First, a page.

image
CLICK ON IMAGE TO SEE LARGER SIZE

 

Scan 3 of 3 - FA Antenna + ProStick Plus (with internal filter) + External Filter (FA Light Blue)

imageimage
CLICK ON IMAGE TO SEE LARGER SIZE

 

3 Likes

Install Spektrum on Debian10.6 amd64 and Ububtu 20 amd64 (both with GUI)

Wont work on Linux distros without GUI, such as Raspbian Lite or Piaware SD card image.

1 - INSTALL

wget https://github.com/pavels/spektrum/releases/download/2.1.0/spektrum-linux64.tar.gz  

sudo tar xvzf spektrum-linux64.tar.gz -C /usr/share/   

sudo ln -s /usr/share/spektrum/spektrum /usr/bin/spektrum  

 

2- PREPARE rtl-sdr

2.1 BlLAKLIST

2.1.1 - Create new blank file rtl-sdr.conf

sudo nano /etc/modprobe.d/rtl-sdr.conf   

2.1.2 - Copy-paste following code in the above file:

blacklist dvb_usb_rtl28xxu   

2.1.3 - Save and close the file.

2.2 - ADD RULES

**2.2.1 - Create new blank file 20.rtlsdr.rules

sudo nano /etc/udev/rules.d/20.rtlsdr.rules   

2.2.2 - Copy-paste following code in the above file:

SUBSYSTEM=="usb", ATTRS{idVendor}=="0bda", ATTRS{idProduct}=="2838", GROUP="adm", MODE="0666"   

2.2.3 - Save and close the file.
 

2.3 - UNPLUG & RE-PLUG DVB-T / ProStick (OR REBOOT COMPUTER)

 

3 - RUN

Any time you want to run Spektrum, issue following command from Debian’s terminal.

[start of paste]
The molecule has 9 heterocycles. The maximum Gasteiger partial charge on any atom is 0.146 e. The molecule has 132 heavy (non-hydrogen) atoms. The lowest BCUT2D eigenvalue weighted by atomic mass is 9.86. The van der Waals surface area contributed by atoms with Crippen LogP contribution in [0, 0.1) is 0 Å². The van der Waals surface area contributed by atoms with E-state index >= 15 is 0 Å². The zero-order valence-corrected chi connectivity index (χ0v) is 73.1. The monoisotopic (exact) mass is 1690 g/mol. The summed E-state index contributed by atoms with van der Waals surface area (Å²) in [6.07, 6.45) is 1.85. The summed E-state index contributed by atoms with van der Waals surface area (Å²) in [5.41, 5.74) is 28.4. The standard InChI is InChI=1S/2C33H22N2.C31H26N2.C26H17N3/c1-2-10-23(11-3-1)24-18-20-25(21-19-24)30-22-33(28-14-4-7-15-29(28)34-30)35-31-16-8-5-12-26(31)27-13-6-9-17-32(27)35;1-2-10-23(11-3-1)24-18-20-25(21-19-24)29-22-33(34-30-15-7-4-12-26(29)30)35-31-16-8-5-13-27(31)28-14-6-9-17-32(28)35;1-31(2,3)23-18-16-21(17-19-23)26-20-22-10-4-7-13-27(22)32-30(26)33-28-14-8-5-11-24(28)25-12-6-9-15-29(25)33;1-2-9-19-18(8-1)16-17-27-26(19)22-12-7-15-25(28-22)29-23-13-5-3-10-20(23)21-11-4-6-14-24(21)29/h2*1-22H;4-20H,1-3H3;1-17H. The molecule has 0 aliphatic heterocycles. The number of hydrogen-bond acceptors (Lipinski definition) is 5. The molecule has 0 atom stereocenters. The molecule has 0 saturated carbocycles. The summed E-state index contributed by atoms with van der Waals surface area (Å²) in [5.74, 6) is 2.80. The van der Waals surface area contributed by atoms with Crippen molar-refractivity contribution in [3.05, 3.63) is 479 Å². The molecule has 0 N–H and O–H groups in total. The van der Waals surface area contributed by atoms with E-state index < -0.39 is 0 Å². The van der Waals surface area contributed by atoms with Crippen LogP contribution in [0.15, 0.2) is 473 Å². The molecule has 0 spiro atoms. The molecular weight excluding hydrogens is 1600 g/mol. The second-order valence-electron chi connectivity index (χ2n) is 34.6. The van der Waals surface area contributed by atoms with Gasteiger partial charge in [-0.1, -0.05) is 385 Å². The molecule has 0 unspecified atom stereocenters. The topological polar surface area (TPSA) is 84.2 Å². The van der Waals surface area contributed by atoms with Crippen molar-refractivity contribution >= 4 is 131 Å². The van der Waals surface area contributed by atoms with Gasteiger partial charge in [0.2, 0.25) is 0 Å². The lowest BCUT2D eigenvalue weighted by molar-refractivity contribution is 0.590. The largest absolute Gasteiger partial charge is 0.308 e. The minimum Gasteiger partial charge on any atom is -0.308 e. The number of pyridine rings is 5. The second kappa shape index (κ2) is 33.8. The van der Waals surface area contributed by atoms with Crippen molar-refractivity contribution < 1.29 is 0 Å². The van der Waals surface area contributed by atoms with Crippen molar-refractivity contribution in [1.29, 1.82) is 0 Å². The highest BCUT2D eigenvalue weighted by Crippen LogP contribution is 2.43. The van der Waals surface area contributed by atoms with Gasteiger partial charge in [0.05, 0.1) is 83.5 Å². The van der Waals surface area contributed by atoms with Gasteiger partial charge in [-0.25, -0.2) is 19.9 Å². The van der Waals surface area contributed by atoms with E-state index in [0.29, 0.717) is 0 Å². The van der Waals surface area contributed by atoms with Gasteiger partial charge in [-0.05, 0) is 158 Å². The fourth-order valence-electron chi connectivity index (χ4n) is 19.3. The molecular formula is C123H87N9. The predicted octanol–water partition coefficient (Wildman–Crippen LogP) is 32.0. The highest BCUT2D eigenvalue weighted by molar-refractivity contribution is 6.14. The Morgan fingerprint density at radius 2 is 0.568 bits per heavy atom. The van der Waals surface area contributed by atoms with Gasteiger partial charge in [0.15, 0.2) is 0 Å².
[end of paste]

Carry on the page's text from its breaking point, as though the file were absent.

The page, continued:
Note:
(1) Wont work from SSH terminal. Use Debian’s terminal.
(2) Leave terminal open. Closing terminal will close Spektrum.

spektrum  & 

 

1 Like

Actually, if one is running something like MobaXterm as your terminal emulator, and connected via ssh, and X11-forwarding is enabled, the spektrum session opens on your client PC. Of course, if you are on the Debian PC itself, it will open there as well. Works fine for me under Debian (Buster) 64-bit.
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I believe the application is 64-bit, so the OS needs to be 64-bit. If Raspberry PI OS were your choice, the 64-bit version of Raspberry PI OS would need to be used (which is in beta on this date) would need to be used. There is also 64-bit Ubuntu Desktop for Pi4 only if one is so inclined.

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Too bad Spektrum doesn’t allow font sizing. The display is unreadable on my 4k notebook even with the scale set to maximum 350%.

Thanks a lot for this very useful info. :+1:

 

I tried it on Piaware, but it failed as the Linux version is clearly for 64-bit:
spektrum-linux64.tar.gz

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I have Raspbian 64-bit installed on my RPi-4. Tried on it, but failed

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Checked un-zipped files of spektrum, found it is not only 64-bit, but specifically amd64, so wont work on RPi-4 (aarch64)

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Tried by adding architecture amd64 to RPi-4, but still failed:

image

After some digging, it appears that to run spektrum on a 64-bit OS platform that is not X86_64 chip, one will need to

  1. install the version of java (OpenJDK 1.8 recommended due to Oracle now charging a license fee for Java) suitable for that OS
  2. find and download the Java class files for gluegen and jogl and place them in relative folder spektrum/lib (one place to look is http://www.java2s.com/Code/Jar/g/gluegen.htm and http://www.java2s.com/Code/Jar/j/jogl.htm )